by Umar Farooq
Almost a decade after the peak of the American real estate bubble, there’s no shortage of fear that we will repeat the whole nightmare again. Housing market is back in the hands of flipping frenzy investors. Home flippers, who buy homes in the expectation of short-term price increase, accounted for 6.1 percent of U.S. home sales in 2016, according to Trulia, which defines a flip as a property sold twice in a 12-month period in arm’s-length transactions. That’s the highest share since 2006, when flips accounted for 7.3 percent of sales.
Housing investors in the local market have the potential to increase the prices speculatively, as recent history has made this known. When these speculative buyers jump into a market, they compete with buyers seeking a home to live in, deferring the availability of listings and pushing homes out of some buyers’ price range. Flipping has become more common as home prices have increased, said Ralph McLaughlin, chief economist at Trulia. Whether that’s cause for concern is an open question.
The record low supply of housing units is indicating a peak for the housing market. It also shows that speculative investors have large holding of housing units and if there is liquidity crisis, selling will get out of hands. The figure below is indicating the current low supply of housing units.
Housing stayed strong as the year came to a close, with solid hiring, faster wage gains, and improved household finances driving demand, though a shortage of listed homes restrained sales. In recent weeks, optimism about President Donald Trump’s plans to ease regulations and spur economic growth has triggered a surge in mortgage rates that poses a hurdle for potential buyers in 2017. “There are just not enough homes available for sale,” Lawrence Yun, chief economist at the Realtors group in Washington, told reporters as the data were released. “Without new home construction, we will continue to see home prices easily rising ahead of peoples’ incomes.”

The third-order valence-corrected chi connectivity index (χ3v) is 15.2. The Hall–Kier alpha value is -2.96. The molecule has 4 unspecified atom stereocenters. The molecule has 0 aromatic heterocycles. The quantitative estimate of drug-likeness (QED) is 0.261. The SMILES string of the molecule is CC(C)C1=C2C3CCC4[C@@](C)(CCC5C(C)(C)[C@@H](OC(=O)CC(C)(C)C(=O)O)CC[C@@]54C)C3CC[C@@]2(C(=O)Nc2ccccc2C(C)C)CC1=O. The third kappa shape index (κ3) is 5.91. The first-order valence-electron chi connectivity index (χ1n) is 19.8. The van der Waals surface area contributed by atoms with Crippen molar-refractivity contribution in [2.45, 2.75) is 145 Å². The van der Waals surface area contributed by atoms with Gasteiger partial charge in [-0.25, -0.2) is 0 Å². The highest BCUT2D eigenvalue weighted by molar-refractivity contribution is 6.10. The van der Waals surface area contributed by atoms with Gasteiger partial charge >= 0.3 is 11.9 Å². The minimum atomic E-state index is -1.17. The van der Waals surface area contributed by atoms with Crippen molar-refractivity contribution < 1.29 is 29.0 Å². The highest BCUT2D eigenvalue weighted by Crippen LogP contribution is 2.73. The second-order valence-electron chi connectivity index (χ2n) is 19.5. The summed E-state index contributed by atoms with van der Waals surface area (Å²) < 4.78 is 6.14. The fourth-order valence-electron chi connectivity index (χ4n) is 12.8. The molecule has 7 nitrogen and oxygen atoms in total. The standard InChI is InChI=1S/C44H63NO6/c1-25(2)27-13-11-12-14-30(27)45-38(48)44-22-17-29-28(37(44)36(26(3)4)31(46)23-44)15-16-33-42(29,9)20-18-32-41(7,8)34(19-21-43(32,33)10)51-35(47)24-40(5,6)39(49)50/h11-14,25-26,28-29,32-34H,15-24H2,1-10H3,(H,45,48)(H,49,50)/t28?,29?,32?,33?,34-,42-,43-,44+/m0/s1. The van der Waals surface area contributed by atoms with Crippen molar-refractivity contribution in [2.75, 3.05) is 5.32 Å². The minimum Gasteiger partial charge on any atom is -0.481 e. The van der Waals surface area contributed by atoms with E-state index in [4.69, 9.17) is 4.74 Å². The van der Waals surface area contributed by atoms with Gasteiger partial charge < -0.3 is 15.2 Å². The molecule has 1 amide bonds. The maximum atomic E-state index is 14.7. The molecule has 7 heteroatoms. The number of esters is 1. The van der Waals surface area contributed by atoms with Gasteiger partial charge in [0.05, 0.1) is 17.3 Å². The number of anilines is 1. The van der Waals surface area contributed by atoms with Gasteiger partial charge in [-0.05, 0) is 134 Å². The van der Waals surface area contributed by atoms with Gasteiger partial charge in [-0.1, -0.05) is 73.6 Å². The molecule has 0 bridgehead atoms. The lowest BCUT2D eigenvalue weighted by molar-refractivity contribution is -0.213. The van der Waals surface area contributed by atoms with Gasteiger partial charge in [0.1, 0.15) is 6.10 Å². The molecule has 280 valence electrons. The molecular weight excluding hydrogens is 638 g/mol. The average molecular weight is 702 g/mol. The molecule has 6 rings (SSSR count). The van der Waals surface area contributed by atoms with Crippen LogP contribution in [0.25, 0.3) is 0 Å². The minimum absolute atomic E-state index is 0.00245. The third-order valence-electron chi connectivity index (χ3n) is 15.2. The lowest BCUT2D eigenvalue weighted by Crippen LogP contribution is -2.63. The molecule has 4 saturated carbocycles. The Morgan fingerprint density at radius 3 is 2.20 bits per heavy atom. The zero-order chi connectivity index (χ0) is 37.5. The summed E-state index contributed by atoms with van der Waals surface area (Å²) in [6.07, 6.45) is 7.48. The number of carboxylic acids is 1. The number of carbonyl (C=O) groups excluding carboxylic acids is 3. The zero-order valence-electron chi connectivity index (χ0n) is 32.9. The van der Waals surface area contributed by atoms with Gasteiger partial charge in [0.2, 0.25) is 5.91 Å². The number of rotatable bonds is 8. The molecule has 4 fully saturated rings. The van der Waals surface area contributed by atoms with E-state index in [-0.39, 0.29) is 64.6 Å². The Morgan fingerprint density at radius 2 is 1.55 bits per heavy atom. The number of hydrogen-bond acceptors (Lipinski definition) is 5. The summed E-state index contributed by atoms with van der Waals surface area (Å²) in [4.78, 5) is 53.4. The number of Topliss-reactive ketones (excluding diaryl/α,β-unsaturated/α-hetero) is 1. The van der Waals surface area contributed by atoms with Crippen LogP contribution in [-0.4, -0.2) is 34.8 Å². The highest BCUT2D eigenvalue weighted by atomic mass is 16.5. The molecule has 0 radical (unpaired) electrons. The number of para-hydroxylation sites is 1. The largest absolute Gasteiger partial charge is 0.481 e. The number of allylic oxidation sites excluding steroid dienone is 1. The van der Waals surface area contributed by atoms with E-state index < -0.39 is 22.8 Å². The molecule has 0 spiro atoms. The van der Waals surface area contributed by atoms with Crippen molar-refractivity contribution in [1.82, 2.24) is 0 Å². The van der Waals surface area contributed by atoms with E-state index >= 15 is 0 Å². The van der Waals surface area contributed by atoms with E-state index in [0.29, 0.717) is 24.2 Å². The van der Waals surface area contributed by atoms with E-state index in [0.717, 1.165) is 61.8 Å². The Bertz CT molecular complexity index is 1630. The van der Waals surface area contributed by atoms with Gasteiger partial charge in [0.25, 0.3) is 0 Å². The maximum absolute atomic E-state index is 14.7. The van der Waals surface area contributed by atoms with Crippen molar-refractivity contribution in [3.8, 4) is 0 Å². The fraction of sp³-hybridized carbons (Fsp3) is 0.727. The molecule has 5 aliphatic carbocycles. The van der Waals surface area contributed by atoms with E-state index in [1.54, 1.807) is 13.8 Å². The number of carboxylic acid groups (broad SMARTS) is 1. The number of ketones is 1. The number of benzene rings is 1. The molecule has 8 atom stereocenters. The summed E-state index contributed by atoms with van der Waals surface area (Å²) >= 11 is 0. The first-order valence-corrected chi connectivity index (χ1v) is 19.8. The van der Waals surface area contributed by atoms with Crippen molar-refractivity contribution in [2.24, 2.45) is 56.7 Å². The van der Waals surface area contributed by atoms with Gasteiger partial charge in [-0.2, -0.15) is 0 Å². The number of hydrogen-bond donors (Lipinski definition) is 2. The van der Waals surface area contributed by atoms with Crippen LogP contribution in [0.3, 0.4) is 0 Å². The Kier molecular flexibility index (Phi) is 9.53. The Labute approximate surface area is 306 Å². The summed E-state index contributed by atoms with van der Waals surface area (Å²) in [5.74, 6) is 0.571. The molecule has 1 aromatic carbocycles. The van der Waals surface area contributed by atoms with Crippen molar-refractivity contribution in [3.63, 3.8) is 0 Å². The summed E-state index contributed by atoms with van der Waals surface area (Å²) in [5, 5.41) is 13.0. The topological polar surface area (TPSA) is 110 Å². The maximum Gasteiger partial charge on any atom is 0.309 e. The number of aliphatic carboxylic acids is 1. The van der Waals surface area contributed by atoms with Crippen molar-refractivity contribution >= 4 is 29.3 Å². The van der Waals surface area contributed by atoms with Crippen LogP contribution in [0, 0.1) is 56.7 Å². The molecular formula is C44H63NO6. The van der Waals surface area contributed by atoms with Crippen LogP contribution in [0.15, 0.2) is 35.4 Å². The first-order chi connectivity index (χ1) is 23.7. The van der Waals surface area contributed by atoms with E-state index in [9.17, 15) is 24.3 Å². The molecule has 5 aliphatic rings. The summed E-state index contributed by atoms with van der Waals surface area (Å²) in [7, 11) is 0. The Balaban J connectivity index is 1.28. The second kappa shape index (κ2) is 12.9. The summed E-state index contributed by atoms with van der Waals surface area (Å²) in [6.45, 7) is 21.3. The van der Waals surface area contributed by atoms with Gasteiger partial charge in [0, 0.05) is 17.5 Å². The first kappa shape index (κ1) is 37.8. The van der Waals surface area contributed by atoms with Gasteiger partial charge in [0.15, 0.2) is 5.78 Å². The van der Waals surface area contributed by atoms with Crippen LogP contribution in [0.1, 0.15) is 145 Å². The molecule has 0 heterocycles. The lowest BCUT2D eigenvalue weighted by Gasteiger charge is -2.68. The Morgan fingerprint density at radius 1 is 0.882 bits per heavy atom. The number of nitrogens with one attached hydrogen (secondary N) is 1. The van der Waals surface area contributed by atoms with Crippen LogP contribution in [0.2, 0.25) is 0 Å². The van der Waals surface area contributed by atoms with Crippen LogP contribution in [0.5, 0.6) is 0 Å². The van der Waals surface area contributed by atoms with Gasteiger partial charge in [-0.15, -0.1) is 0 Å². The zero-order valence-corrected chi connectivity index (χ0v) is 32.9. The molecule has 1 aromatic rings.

Data from the National Association of Realtors shows the inventory of available properties fell to 1.65 million, the lowest in records dating back to 1999. For all of 2016, existing home sales increased to 5.45 million, the highest since 2006, from 5.25 million a year earlier. The shortage is being driven by surging demand and weak home construction. Single-family housing starts continue to rise, but very slowly each month. Builders are still operating at well below normal construction levels, and that doesn’t even account for pent-up demand from the housing crisis and growing household formation. “The homeownership rate is at a near 50-year low, and it could remain at this level,” said Lawrence Yun, chief economist at the NAR. “I’m not sure if this is the trend that America wants.”
by Umar Farooq